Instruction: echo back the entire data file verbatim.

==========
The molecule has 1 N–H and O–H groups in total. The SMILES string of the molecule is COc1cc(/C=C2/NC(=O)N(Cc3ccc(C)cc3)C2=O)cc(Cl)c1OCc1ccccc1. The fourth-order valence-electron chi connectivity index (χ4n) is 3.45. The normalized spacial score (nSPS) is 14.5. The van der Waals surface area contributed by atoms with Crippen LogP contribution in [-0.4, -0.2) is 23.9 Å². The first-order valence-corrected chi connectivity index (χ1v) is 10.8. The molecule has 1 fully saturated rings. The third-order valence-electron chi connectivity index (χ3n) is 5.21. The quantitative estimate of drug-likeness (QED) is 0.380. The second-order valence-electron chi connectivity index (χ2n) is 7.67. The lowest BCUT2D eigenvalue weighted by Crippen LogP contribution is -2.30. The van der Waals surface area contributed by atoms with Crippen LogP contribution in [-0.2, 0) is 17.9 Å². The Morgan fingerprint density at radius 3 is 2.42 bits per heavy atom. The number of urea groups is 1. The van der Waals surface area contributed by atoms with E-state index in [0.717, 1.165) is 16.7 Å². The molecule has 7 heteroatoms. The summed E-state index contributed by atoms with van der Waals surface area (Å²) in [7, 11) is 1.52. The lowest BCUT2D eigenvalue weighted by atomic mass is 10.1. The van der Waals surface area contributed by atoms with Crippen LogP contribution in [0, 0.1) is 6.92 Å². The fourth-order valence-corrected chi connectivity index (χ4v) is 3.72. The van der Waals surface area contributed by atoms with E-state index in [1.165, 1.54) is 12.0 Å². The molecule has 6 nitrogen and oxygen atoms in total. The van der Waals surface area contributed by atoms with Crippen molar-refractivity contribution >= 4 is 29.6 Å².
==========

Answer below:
The molecule has 1 N–H and O–H groups in total. The SMILES string of the molecule is COc1cc(/C=C2/NC(=O)N(Cc3ccc(C)cc3)C2=O)cc(Cl)c1OCc1ccccc1. The fourth-order valence-electron chi connectivity index (χ4n) is 3.45. The normalized spacial score (nSPS) is 14.5. The van der Waals surface area contributed by atoms with Crippen LogP contribution in [-0.4, -0.2) is 23.9 Å². The first-order valence-corrected chi connectivity index (χ1v) is 10.8. The molecule has 1 fully saturated rings. The third-order valence-electron chi connectivity index (χ3n) is 5.21. The quantitative estimate of drug-likeness (QED) is 0.380. The second-order valence-electron chi connectivity index (χ2n) is 7.67. The lowest BCUT2D eigenvalue weighted by Crippen LogP contribution is -2.30. The van der Waals surface area contributed by atoms with Crippen LogP contribution in [-0.2, 0) is 17.9 Å². The Morgan fingerprint density at radius 3 is 2.42 bits per heavy atom. The number of urea groups is 1. The van der Waals surface area contributed by atoms with E-state index in [0.717, 1.165) is 16.7 Å². The molecule has 7 heteroatoms. The summed E-state index contributed by atoms with van der Waals surface area (Å²) in [7, 11) is 1.52. The lowest BCUT2D eigenvalue weighted by atomic mass is 10.1. The van der Waals surface area contributed by atoms with Crippen LogP contribution in [0, 0.1) is 6.92 Å². The fourth-order valence-corrected chi connectivity index (χ4v) is 3.72. The van der Waals surface area contributed by atoms with E-state index in [1.165, 1.54) is 12.0 Å². The molecule has 6 nitrogen and oxygen atoms in total. The van der Waals surface area contributed by atoms with Crippen molar-refractivity contribution >= 4 is 29.6 Å².